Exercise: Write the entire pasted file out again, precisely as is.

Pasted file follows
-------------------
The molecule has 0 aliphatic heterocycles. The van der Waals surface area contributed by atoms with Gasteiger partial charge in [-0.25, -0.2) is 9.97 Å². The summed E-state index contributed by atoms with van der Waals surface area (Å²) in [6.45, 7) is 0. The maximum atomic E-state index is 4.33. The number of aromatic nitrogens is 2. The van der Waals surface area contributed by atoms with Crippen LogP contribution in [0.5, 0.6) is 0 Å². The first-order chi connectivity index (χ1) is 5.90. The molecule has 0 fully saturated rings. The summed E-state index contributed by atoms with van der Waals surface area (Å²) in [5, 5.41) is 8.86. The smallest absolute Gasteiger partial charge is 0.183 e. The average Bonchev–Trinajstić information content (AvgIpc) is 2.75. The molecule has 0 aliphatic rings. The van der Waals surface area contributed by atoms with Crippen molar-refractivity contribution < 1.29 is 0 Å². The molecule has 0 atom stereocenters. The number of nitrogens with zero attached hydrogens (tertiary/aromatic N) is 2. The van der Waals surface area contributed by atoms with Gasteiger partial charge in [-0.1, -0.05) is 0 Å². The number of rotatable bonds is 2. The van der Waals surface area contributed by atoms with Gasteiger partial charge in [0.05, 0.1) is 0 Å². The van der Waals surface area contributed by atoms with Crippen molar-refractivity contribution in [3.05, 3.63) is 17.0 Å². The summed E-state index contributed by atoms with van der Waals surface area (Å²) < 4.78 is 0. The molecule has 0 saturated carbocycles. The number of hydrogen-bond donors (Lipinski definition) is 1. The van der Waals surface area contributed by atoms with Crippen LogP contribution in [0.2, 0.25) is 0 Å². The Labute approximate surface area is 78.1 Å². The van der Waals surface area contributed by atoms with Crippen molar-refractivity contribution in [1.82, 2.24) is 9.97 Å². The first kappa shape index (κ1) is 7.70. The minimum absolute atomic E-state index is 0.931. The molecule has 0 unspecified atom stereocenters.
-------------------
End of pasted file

The molecule has 0 aliphatic heterocycles. The van der Waals surface area contributed by atoms with Gasteiger partial charge in [-0.25, -0.2) is 9.97 Å². The summed E-state index contributed by atoms with van der Waals surface area (Å²) in [6.45, 7) is 0. The maximum atomic E-state index is 4.33. The number of aromatic nitrogens is 2. The van der Waals surface area contributed by atoms with Crippen LogP contribution in [0.5, 0.6) is 0 Å². The first-order chi connectivity index (χ1) is 5.90. The molecule has 0 fully saturated rings. The summed E-state index contributed by atoms with van der Waals surface area (Å²) in [5, 5.41) is 8.86. The smallest absolute Gasteiger partial charge is 0.183 e. The average Bonchev–Trinajstić information content (AvgIpc) is 2.75. The molecule has 0 aliphatic rings. The van der Waals surface area contributed by atoms with Crippen molar-refractivity contribution < 1.29 is 0 Å². The molecule has 0 atom stereocenters. The number of nitrogens with zero attached hydrogens (tertiary/aromatic N) is 2. The van der Waals surface area contributed by atoms with Gasteiger partial charge in [-0.1, -0.05) is 0 Å². The number of rotatable bonds is 2. The van der Waals surface area contributed by atoms with Gasteiger partial charge in [0.05, 0.1) is 0 Å². The van der Waals surface area contributed by atoms with Crippen molar-refractivity contribution in [3.05, 3.63) is 17.0 Å². The summed E-state index contributed by atoms with van der Waals surface area (Å²) < 4.78 is 0. The molecule has 0 saturated carbocycles. The number of hydrogen-bond donors (Lipinski definition) is 1. The van der Waals surface area contributed by atoms with Crippen LogP contribution in [0.2, 0.25) is 0 Å². The Labute approximate surface area is 78.1 Å². The van der Waals surface area contributed by atoms with Crippen molar-refractivity contribution in [1.82, 2.24) is 9.97 Å². The first kappa shape index (κ1) is 7.70. The minimum absolute atomic E-state index is 0.931. The molecule has 0 unspecified atom stereocenters.